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Small Changes In Small Spaces

Updated on July 22, 2014

Going Green While Living In An Apartment

I live in a small apartment and earn just a modest living. Lately I've been feeling concerned about the amount of trash I produce and my rising energy bills. I believe in clean living for the sake of the environment and for its health benefits.

But every time I start looking at things to do differently I become overwhelmed with conflicting information and massive changes.

Whenever I read about it I feel guilt and shame and I don't like feeling those things!

I decided that I can green my life in a few small ways and maybe later it will grow to more, but it will help to just make a start and every little bit counts.

{Image: Fiona Bradley,licensed under Attribution License. }

Small Changes I Can Make In An Apartment

Here are the changes that I am implementing with my small space and limited budget.

  1. Start a compost
  2. Start a container garden
  3. Use a drying rack
  4. Make household cleaners
  5. Use reusable grocery bags

Step One

Start a Compost

What I learned first is that I need to add equal amounts of "green" and "brown" items. Green items are kitchen waste like moist vegetable matter (such as when I forget that I have tomatoes in the back of the fridge!) and brown matter is yard waste. Since I don't have a yard, it's a good thing that I'm starting a little garden as well. They say that covering a green layer with a brown layer (which tends to be dryer) can help discourage flies, etc.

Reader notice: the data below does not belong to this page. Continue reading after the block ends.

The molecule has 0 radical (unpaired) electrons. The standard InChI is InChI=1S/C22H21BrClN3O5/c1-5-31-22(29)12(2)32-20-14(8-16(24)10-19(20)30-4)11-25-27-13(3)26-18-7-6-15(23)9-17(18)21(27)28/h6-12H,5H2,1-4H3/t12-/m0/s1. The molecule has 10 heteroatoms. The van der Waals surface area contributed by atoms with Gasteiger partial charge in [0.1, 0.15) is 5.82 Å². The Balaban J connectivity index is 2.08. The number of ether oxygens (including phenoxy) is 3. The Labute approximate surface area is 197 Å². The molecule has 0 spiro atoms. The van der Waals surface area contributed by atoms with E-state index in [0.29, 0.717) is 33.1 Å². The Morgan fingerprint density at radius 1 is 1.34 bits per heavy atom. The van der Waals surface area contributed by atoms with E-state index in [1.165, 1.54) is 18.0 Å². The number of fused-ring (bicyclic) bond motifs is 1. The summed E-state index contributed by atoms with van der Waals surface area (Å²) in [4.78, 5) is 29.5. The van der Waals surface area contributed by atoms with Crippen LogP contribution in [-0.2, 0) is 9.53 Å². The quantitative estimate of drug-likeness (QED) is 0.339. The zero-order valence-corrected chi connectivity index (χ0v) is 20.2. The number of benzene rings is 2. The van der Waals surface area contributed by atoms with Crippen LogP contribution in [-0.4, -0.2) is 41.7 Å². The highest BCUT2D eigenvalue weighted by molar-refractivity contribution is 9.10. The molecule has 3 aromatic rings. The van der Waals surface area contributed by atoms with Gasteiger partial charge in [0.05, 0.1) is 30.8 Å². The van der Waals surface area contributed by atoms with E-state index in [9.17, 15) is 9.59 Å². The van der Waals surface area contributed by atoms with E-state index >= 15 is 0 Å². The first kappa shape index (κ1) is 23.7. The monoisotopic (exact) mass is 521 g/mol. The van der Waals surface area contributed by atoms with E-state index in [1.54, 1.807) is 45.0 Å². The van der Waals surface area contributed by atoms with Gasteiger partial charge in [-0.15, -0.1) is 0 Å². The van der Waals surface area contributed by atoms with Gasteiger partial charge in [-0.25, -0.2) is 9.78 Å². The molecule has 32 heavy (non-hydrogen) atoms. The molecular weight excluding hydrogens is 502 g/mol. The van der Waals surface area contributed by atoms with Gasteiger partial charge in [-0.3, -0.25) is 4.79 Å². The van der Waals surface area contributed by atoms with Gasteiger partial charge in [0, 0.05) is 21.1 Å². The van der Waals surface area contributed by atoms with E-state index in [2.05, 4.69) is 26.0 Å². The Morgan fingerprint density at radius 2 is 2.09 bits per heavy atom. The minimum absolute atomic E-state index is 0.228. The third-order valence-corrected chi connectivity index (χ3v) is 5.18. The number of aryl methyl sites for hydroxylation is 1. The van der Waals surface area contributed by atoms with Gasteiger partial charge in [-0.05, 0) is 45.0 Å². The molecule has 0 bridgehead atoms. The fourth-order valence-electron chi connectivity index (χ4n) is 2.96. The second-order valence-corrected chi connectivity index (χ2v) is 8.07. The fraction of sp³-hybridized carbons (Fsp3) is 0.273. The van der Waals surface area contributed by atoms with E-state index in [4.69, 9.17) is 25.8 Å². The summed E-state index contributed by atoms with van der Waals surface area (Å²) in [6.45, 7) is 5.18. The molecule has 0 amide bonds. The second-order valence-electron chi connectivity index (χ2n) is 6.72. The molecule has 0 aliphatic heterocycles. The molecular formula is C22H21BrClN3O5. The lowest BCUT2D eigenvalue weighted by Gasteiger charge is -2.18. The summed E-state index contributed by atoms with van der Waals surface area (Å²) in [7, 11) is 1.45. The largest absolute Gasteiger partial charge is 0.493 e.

I was surprised to learn that one can also add dryer lint and hair (pet or human) to the compost. Apparently this helps keep air circulating in it. Though some sites say to avoid cooked food, this one says leftovers are okay to go in as long as they don't contain meat, cheese, or oils.


Also, the brown layer can include things like newspaper and cardboard like the center of a toilet paper roll or a cardboard egg container. {Source:}

The other thing I learned is that compost needs to be turned, either by buying a container that has a rotating barrel, or by using a rake or some other tool to move things around once a month. They also need heat, so some exposure to sun is important.

The compost should be ready to use in two to six months.

{Image: Mike Lieberman,licensed under Attribution License. }

Chai with Lakshmi - How to Compost

I LOVE this woman's use of three separate pots stacked. That way you always have space at the top to work with and the lower composting is just doing its thing.

What Can't Be Composted?

I've never been clear on what elements of kitchen waste can be put in a compost and which can't. Here are the things I've been told cannot be used in compost.

Unfortunately, baked goods can't go in the compost. So much for the pancakes that I screwed up this morning!

  • Oils or fats
  • Bread or pasta products